Google to buy software developer Apigee in $625 million deal

Google to buy software developer Apigee in $625 million deal

Google to buy software developer Apigee in $625 million deal

Google will acquire Apigee for $17.40 per share in cash, or about $625 million, according to VentureBeat.

It's stock is now up 6.49 percent, to $17.40 a share, just above its $17 IPO price.

Apigee went public in April a year ago at US$17 per share.

The deal, announced Thursday, gives Google access to tools that allow company back-end systems to communicate with mobile and web apps, Diane Greene, senior vice president of Google's cloud business, said in a blog post.

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The availability of published APIs means that a software developer can cobble together different mini-services already available-such as Google Maps meshed with Twilio (to add SMS messaging) along with other capabilities-to make something new and different.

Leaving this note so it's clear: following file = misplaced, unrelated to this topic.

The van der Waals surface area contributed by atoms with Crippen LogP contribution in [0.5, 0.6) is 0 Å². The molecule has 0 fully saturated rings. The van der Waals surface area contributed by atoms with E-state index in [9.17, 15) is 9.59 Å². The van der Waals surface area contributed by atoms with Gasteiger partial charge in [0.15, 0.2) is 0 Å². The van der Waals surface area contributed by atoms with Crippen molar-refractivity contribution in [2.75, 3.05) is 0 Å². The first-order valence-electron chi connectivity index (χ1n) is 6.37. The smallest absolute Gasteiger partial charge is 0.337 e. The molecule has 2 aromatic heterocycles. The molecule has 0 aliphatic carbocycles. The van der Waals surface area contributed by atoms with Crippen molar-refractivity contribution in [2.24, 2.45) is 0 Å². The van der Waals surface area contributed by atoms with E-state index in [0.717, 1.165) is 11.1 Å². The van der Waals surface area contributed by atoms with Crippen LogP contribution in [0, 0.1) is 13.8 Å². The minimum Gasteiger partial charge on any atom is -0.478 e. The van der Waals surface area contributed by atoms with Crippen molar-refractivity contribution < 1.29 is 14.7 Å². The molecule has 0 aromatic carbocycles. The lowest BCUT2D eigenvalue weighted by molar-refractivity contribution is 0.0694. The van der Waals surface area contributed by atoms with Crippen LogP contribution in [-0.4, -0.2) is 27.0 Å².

Google's announcement regarding the acquisition notes Forrester's prediction that US companies will have spent near to $3 billion on API management by the end of this decade.

Since Google hired Ms. Greene in November, it has been bolstering its pitch to companies to effectively store and run their digital businesses on Google servers with Google services.

Google said it will use the API management techniques to support its enterprise cloud customers using products such as Google App Engine and Google Container Engine. "Companies are moving beyond the traditional ways of communicating. like phone calls and visits. and instead are communicating programmatically through APIs". Walgreens uses Apigee to offer APIs and analyze how the tools are being used.

Google has been working on bulking up its enterprise-focused products, having lagged behind Inc. and Microsoft selling its public cloud computing software to companies. Greene joined Mountain View past year to broaden the company's tool set to appeal to less technically savvy customers.

Greene predicted that the Apigee acquisition would redouble Google's momentum.

"They're looking for assets to build out their cloud business", said James Cordwell, an analyst at Atlantic Equities.

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